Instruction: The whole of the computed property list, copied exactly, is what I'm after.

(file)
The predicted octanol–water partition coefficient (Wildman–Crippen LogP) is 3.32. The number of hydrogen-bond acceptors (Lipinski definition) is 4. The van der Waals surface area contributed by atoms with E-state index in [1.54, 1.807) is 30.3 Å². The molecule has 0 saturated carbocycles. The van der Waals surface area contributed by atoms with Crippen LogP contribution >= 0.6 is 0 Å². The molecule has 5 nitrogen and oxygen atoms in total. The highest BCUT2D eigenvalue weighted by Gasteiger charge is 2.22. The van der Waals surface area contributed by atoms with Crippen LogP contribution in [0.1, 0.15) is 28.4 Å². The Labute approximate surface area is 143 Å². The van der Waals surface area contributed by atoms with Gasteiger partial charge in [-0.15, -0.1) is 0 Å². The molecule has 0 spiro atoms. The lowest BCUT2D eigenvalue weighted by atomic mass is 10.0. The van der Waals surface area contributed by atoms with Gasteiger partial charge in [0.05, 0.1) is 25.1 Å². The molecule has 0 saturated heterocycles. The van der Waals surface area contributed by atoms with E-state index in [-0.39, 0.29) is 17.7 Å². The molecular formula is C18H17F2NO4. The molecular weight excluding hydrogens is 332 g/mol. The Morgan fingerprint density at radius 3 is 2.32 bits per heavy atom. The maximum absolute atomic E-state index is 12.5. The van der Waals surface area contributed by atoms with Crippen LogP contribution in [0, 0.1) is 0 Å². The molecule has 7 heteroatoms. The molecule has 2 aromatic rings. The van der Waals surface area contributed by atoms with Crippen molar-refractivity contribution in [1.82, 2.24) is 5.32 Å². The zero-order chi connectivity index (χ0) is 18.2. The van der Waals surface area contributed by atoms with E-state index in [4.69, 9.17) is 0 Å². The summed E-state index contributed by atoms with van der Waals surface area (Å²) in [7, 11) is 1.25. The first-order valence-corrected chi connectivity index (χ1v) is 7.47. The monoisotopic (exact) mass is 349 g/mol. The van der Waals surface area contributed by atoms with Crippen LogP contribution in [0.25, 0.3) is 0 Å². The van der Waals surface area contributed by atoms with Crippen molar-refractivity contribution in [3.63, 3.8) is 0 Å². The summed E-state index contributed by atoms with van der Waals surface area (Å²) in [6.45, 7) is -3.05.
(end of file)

The predicted octanol–water partition coefficient (Wildman–Crippen LogP) is 3.32. The number of hydrogen-bond acceptors (Lipinski definition) is 4. The van der Waals surface area contributed by atoms with E-state index in [1.54, 1.807) is 30.3 Å². The molecule has 0 saturated carbocycles. The van der Waals surface area contributed by atoms with Crippen LogP contribution >= 0.6 is 0 Å². The molecule has 5 nitrogen and oxygen atoms in total. The highest BCUT2D eigenvalue weighted by Gasteiger charge is 2.22. The van der Waals surface area contributed by atoms with Crippen LogP contribution in [0.1, 0.15) is 28.4 Å². The Labute approximate surface area is 143 Å². The van der Waals surface area contributed by atoms with Gasteiger partial charge in [-0.15, -0.1) is 0 Å². The molecule has 0 spiro atoms. The lowest BCUT2D eigenvalue weighted by atomic mass is 10.0. The van der Waals surface area contributed by atoms with Gasteiger partial charge in [0.05, 0.1) is 25.1 Å². The molecule has 0 saturated heterocycles. The van der Waals surface area contributed by atoms with E-state index in [-0.39, 0.29) is 17.7 Å². The molecular formula is C18H17F2NO4. The molecular weight excluding hydrogens is 332 g/mol. The Morgan fingerprint density at radius 3 is 2.32 bits per heavy atom. The maximum absolute atomic E-state index is 12.5. The van der Waals surface area contributed by atoms with Crippen LogP contribution in [0, 0.1) is 0 Å². The molecule has 7 heteroatoms. The molecule has 2 aromatic rings. The van der Waals surface area contributed by atoms with Crippen molar-refractivity contribution in [1.82, 2.24) is 5.32 Å². The zero-order chi connectivity index (χ0) is 18.2. The van der Waals surface area contributed by atoms with E-state index in [4.69, 9.17) is 0 Å². The summed E-state index contributed by atoms with van der Waals surface area (Å²) in [7, 11) is 1.25. The first-order valence-corrected chi connectivity index (χ1v) is 7.47. The monoisotopic (exact) mass is 349 g/mol. The van der Waals surface area contributed by atoms with Crippen LogP contribution in [0.25, 0.3) is 0 Å². The van der Waals surface area contributed by atoms with Crippen molar-refractivity contribution in [3.63, 3.8) is 0 Å². The summed E-state index contributed by atoms with van der Waals surface area (Å²) in [6.45, 7) is -3.05.